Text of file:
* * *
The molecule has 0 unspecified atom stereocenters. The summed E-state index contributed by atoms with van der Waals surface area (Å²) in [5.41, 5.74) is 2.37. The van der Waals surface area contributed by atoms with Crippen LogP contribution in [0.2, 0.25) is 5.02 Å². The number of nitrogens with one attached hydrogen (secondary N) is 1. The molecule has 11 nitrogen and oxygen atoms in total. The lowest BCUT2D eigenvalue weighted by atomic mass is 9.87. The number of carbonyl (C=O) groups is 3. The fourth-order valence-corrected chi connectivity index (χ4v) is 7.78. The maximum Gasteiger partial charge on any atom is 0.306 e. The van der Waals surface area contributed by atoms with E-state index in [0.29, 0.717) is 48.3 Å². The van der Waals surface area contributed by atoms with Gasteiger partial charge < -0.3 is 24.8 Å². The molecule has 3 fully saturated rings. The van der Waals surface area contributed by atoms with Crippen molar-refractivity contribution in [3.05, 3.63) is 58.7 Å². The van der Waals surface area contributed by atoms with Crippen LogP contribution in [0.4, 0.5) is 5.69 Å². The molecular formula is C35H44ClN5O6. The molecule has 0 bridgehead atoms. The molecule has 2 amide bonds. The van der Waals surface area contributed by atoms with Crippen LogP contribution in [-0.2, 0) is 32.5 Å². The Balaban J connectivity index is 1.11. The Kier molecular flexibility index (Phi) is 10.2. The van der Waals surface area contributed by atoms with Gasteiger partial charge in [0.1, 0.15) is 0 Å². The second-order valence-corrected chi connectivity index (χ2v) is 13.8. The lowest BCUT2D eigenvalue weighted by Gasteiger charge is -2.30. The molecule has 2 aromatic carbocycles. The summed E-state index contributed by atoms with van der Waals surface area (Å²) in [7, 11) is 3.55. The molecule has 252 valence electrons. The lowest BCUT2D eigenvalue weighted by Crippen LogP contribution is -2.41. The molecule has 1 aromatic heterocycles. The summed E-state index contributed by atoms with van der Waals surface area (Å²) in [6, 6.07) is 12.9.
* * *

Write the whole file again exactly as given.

The molecule has 0 unspecified atom stereocenters. The summed E-state index contributed by atoms with van der Waals surface area (Å²) in [5.41, 5.74) is 2.37. The van der Waals surface area contributed by atoms with Crippen LogP contribution in [0.2, 0.25) is 5.02 Å². The number of nitrogens with one attached hydrogen (secondary N) is 1. The molecule has 11 nitrogen and oxygen atoms in total. The lowest BCUT2D eigenvalue weighted by atomic mass is 9.87. The number of carbonyl (C=O) groups is 3. The fourth-order valence-corrected chi connectivity index (χ4v) is 7.78. The maximum Gasteiger partial charge on any atom is 0.306 e. The van der Waals surface area contributed by atoms with E-state index in [0.29, 0.717) is 48.3 Å². The van der Waals surface area contributed by atoms with Gasteiger partial charge < -0.3 is 24.8 Å². The molecule has 3 fully saturated rings. The van der Waals surface area contributed by atoms with Crippen molar-refractivity contribution in [3.05, 3.63) is 58.7 Å². The van der Waals surface area contributed by atoms with Crippen LogP contribution in [0.4, 0.5) is 5.69 Å². The molecular formula is C35H44ClN5O6. The molecule has 0 bridgehead atoms. The molecule has 2 amide bonds. The van der Waals surface area contributed by atoms with Crippen LogP contribution in [-0.2, 0) is 32.5 Å². The Balaban J connectivity index is 1.11. The Kier molecular flexibility index (Phi) is 10.2. The van der Waals surface area contributed by atoms with Gasteiger partial charge in [0.1, 0.15) is 0 Å². The second-order valence-corrected chi connectivity index (χ2v) is 13.8. The lowest BCUT2D eigenvalue weighted by Gasteiger charge is -2.30. The molecule has 2 aromatic carbocycles. The summed E-state index contributed by atoms with van der Waals surface area (Å²) in [7, 11) is 3.55. The molecule has 252 valence electrons. The lowest BCUT2D eigenvalue weighted by Crippen LogP contribution is -2.41. The molecule has 1 aromatic heterocycles. The summed E-state index contributed by atoms with van der Waals surface area (Å²) in [6, 6.07) is 12.9.